1894Lake Side Hospital Training School for Nurses1902: Acquired Wisconsin Training School for Nurses.
1914: Closed.
1894St. Mary's Training School for Nurses1932: Became St. Mary's School of Nursing.
1969: Closed.
1899St. Joseph's Hospital Training School1936: Acquired by Marquette University College of Nursing
1899Waldheim Park Sanitarium Training School, Oconomowoc1923: Closed.
1901Knowlton Hospital Training School1909: Name changed to Columbia Hospital School of Nursing.
1983: Partnered with Carroll College of Nursing.
2005: Partnered with Mount Mary College of Nursing.
1903Milwaukee Hospital Training School1966: Name changed to Lutheran Hospital School of Nursing.
1973: Closed.
1904Southside Training School for NursesLater named the Hanover Hospital Training School for Nurses.
1926: Closed.
1906Milwaukee Maternity and General Hospital Training School for Nurses1936: Closed.
1914Mt. Sinai Nurses' Training School1974: Closed
1917Evangelical Deaconess Hospital Training School1986: Closed

Table 2: Milwaukee Area Nursing Education Programs, 2017

Licensed Practical Nurse Programs
Herzing University
Milwaukee Area Technical College
Waukesha County Technical College (Pewaukee)
Associate Degree Programs
Bryant & Stratton College
Milwaukee Area Technical College
Waukesha County Technical College
Bachelor of Science Degree Programs
Alverno College
Cardinal Stritch University*
Carroll University (Waukesha)
Columbia College of Nursing
Concordia University Wisconsin (Mequon)*
Herzing University*
Marquette University
Milwaukee School of Engineering (MSOE)*
Moraine Park Technical College
Mount Mary University
University of Wisconsin-Milwaukee*
Wisconsin Lutheran College
*Also have a Bachelor of Science Degree Completion or Accelerated Program
Master of Science and Masters of Nursing Degree Programs
Alverno College
Cardinal Stritch University
Concordia University Wisconsin
Herzing University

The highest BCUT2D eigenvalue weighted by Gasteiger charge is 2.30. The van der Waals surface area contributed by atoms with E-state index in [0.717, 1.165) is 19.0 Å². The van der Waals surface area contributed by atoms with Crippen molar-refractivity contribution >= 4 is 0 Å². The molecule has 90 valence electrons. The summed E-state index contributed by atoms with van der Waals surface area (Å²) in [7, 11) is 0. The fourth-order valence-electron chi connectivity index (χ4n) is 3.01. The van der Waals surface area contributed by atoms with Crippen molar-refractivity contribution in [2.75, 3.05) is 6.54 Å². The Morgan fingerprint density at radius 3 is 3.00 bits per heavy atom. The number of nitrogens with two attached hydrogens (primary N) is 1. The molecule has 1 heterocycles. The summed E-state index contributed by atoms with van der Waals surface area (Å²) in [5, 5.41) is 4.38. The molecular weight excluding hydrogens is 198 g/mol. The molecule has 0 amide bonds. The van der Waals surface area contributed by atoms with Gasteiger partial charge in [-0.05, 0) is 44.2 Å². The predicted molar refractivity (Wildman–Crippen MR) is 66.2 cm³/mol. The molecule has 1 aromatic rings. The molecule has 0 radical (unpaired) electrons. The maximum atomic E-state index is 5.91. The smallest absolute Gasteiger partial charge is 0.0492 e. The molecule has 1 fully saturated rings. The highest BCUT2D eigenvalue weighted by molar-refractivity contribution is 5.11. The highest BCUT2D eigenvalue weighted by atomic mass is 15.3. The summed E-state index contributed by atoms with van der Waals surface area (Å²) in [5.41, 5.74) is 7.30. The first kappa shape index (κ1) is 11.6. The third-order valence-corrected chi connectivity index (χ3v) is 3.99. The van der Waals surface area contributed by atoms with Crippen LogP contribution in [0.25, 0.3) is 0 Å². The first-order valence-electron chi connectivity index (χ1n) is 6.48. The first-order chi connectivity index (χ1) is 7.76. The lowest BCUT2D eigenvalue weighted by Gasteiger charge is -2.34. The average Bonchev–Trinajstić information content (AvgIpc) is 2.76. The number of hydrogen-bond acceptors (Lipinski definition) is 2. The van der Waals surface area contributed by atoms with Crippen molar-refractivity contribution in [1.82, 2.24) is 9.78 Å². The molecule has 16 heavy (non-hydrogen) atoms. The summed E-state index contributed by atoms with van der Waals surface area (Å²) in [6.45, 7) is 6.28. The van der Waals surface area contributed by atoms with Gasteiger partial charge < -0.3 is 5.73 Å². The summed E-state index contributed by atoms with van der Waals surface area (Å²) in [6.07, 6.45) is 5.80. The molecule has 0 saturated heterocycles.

Marquette University
Milwaukee School of Engineering
University of Wisconsin-Milwaukee
Doctoral Programs
Alverno College (DNP)
Concordia University Wisconsin (DNP)
Marquette University (DNP & PhD)
University of Wisconsin-Milwaukee (DNP & PhD)
Source: “Nursing Schools and Programs,” Wisconsin Center for Nursing,, accessed March 14, 2019.

Footnotes [+]

  1. ^ Raphael N. Hamilton, The Story of Marquette University: An Object Lesson in the Development of Catholic Higher Education (Milwaukee: Marquette University Press, 1953), 70, 315.
  2. ^ Wisconsin State League of Nursing Education and Wisconsin State Board of Nursing, Wisconsin Conferences on Nursing Education (Madison, WI: State of Wisconsin, 1952), 8-9.
  3. ^ “Nursing School No Longer Justifiable,” Milwaukee Journal, June 15, 1994.
  4. ^Marquette University Nursing Celebrates 80 Years,” Distance Nursing Blog, Marquette University College of Nursing, accessed March 17, 2019.

For Further Reading

Bulletin of the Wisconsin State Nurses Association 7, 3 (May 1939): 1-30.

Blank, Katie. “Jeanette Hays, the Interracial Federation of Milwaukee County, and the National Association of Colored Graduate Nurses: A Case Study of the Challenges to Gender and Race Roles in Milwaukee Nursing Schools during World War II.” MA thesis, University of Wisconsin-Milwaukee, 2011.

Hogan, Mary Claire. Saint Mary’s School of Nursing, Formerly Saint Mary’s Training School for Nurses, 1894-1969. Milwaukee: Alumnae Association, St. Mary’s School of Nursing, 1969.

Langill, Ellen D. A Tradition of Caring: The History of Milwaukee’s Three Primary Service Hospitals-Lutheran, Mount Sinai, and Evangelical Deaconess. Milwaukee, WI: Sinai-Samaritan Hospitals History Committee, 1999.

Milwaukee County General Hospital, Milwaukee, School of Nursing. A Short History of the Milwaukee County General Hospital School of Nursing. Milwaukee: The Association. 1963.

Quinn, Brenda W., and Ellen D. Langill. Caring for Milwaukee: The Daughters of Charity at St. Mary’s Hospital. Milwaukee, WI: Milwaukee Publishing Group, 1998.

Wake, Madeline, ed. Marquette University: History and Reflections. Milwaukee, WI: Marquette University Press, 2011.

Weihing, Barbara J. The Centennial History of Milwaukee County Medical Complex School of Nursing: 1888-1988, Milwaukee, Wisconsin. Milwaukee: Milwaukee County Medical Complex School of Nursing, 1988.

Wisconsin State League of Nursing Education and Wisconsin State Board of Nursing, Wisconsin Conferences on Nursing Education. Madison, WI: Wisconsin State Board of Nursing, 1952.